3. Thanks for your comments, Brian. This was well written, well thought out, and I understand your position. You acknowledge the cost of fighting cannabis ‘crime’, but still maintain a neutral (‘I don’t care’) standpoint. Why? Do you not care that your tax dollars are being wasted? Do you not care that this victimless crime consumes time that you could spend searching from the perpetrators of property or physical crimes against another?

    I think you probably DO care, but just haven’t realized it, or are unwilling to say it in the public forum.

  4. APimpNamedSlickback —

    If you can’t tell a person is under the effects of marijuana, does it matter if they are behind the wheel? California does not require its medical patients to stop driving while under the influence of cannabis, it simply recommends that patients become familiar with the effects before driving.

  5. 2 excellent well thought out columns in a row! Excellent and well thought out viewpoint. Thank you for sharing these thoughts Brian!

  6. APimpNamedSlickback says:


    I’m not talking about about the officer’s impression of whether a person is high. There needs to be some sort of test available in the field to determine with some level of scientific certainty that the person has marijuana in their system at that particular time. Otherwise, if ther person is arrested, the only tests available can determine if they’ve used it in the past 30 days (with urine) or 90 days (with hair). That won’t meet the evidentiary standard to charge for a DUI.

    I don’t know about CA, but in AZ the subject of driving while using medical marijuana is not addressed. The consensus among law enforcement is that if a person is driving while high on marijuana (medical or otherwise), they are driving under the influence of a controlled substance. Same as with alcohol, and same as with any other prescription drug. The difference between marijuana and alcohol or most other prescription drugs that affect judgment and motor skills, is that the timeframe for usage of marijuana cannot be narrowed down to less than 30 days with current technology.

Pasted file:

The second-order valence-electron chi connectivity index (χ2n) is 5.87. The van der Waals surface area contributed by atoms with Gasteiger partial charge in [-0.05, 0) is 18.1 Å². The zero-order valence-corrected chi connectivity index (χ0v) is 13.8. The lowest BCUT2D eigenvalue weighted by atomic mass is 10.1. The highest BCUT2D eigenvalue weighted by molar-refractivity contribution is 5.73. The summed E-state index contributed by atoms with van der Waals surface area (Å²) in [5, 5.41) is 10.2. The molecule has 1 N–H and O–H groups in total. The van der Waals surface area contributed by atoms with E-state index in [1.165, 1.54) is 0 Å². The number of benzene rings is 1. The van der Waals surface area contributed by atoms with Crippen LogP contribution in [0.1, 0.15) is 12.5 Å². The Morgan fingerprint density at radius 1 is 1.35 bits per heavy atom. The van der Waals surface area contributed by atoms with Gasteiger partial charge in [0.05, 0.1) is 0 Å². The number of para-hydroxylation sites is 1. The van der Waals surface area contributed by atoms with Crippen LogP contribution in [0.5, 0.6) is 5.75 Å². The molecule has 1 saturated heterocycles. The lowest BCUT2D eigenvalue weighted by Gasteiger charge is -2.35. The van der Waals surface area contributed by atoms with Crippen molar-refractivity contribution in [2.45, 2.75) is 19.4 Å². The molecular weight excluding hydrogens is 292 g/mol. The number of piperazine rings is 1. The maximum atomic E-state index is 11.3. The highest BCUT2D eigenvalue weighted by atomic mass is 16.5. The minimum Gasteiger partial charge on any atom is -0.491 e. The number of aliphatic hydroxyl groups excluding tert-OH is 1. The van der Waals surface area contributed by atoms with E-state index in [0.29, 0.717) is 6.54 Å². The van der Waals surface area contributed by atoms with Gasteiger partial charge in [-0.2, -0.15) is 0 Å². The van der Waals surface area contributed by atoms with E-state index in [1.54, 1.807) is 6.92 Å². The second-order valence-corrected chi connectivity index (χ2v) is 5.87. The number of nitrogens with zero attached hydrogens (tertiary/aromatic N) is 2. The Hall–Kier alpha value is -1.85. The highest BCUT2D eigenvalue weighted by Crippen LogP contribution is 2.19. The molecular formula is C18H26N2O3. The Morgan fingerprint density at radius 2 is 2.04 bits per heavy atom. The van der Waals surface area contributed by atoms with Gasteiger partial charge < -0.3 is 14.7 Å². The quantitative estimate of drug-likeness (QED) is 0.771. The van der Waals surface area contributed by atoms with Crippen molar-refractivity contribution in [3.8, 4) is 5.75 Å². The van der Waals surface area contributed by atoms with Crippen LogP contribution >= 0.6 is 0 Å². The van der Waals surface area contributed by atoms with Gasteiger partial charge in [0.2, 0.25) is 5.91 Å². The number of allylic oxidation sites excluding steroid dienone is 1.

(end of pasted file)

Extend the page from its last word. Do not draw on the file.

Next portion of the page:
Without a more accurate test, police are left to depend on motor skills tests and the smell or presence of marijuana in the vehicle to establish use. But when those drivers get their day in court, every one of them will say: “Of course I smelled of marijuana and had it in my car — I have a prescription for it. And of course I failed the motor skills test in the field — I have an equilibrium disorder that can only be managed with marijuana, so the fact that I couldn’t balance myself is proof that I wasn’t high.” Case dismissed.

    Look, I don’t have a problem with people who need medical marijuana using it. I don’t even have a problem with an adult using it recreationally in a responsible manner. But driving while high is no more responsible than driving drunk. There’s a reason we have laws against that, and why DUI laws generally include more controlled substances than just alcohol.

  7. Brian O'Neill says:


    There actually is a field test available to check for marijuana, as well as other prescription and non-prescription narcotics. It is called the Drug Recognition Evaluation (DRE), a twelve step process performed only by those officers trained in the procedure, and it can be conducted on the street following a stop for DUI.